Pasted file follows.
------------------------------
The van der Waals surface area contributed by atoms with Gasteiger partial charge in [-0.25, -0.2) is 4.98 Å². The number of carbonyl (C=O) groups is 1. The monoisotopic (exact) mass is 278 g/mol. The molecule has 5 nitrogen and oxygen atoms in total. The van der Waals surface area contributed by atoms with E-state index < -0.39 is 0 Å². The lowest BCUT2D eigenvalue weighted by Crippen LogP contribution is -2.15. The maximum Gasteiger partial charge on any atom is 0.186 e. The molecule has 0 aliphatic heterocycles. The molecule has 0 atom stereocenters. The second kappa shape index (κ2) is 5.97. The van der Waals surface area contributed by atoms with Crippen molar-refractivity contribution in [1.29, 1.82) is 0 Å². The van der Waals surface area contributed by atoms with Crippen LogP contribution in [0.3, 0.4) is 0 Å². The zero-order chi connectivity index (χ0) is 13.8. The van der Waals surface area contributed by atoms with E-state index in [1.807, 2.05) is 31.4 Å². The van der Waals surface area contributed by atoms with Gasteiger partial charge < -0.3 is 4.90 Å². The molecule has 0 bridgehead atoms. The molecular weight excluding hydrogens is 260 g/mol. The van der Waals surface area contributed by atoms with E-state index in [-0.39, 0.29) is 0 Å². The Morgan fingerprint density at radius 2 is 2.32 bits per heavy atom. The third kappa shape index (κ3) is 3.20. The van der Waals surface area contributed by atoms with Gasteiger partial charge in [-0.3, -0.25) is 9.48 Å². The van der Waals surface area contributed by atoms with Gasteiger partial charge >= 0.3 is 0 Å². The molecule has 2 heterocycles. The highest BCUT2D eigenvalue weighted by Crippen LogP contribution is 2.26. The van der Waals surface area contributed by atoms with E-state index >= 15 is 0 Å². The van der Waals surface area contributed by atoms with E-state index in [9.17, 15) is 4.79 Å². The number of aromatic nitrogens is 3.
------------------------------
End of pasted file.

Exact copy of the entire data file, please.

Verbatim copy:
The van der Waals surface area contributed by atoms with Gasteiger partial charge in [-0.25, -0.2) is 4.98 Å². The number of carbonyl (C=O) groups is 1. The monoisotopic (exact) mass is 278 g/mol. The molecule has 5 nitrogen and oxygen atoms in total. The van der Waals surface area contributed by atoms with E-state index < -0.39 is 0 Å². The lowest BCUT2D eigenvalue weighted by Crippen LogP contribution is -2.15. The maximum Gasteiger partial charge on any atom is 0.186 e. The molecule has 0 aliphatic heterocycles. The molecule has 0 atom stereocenters. The second kappa shape index (κ2) is 5.97. The van der Waals surface area contributed by atoms with Crippen molar-refractivity contribution in [1.29, 1.82) is 0 Å². The van der Waals surface area contributed by atoms with Crippen LogP contribution in [0.3, 0.4) is 0 Å². The zero-order chi connectivity index (χ0) is 13.8. The van der Waals surface area contributed by atoms with E-state index in [1.807, 2.05) is 31.4 Å². The van der Waals surface area contributed by atoms with Gasteiger partial charge < -0.3 is 4.90 Å². The molecule has 0 bridgehead atoms. The molecular weight excluding hydrogens is 260 g/mol. The van der Waals surface area contributed by atoms with E-state index in [-0.39, 0.29) is 0 Å². The Morgan fingerprint density at radius 2 is 2.32 bits per heavy atom. The third kappa shape index (κ3) is 3.20. The van der Waals surface area contributed by atoms with Gasteiger partial charge in [-0.3, -0.25) is 9.48 Å². The van der Waals surface area contributed by atoms with Gasteiger partial charge >= 0.3 is 0 Å². The molecule has 2 heterocycles. The highest BCUT2D eigenvalue weighted by Crippen LogP contribution is 2.26. The van der Waals surface area contributed by atoms with E-state index >= 15 is 0 Å². The van der Waals surface area contributed by atoms with E-state index in [9.17, 15) is 4.79 Å². The number of aromatic nitrogens is 3.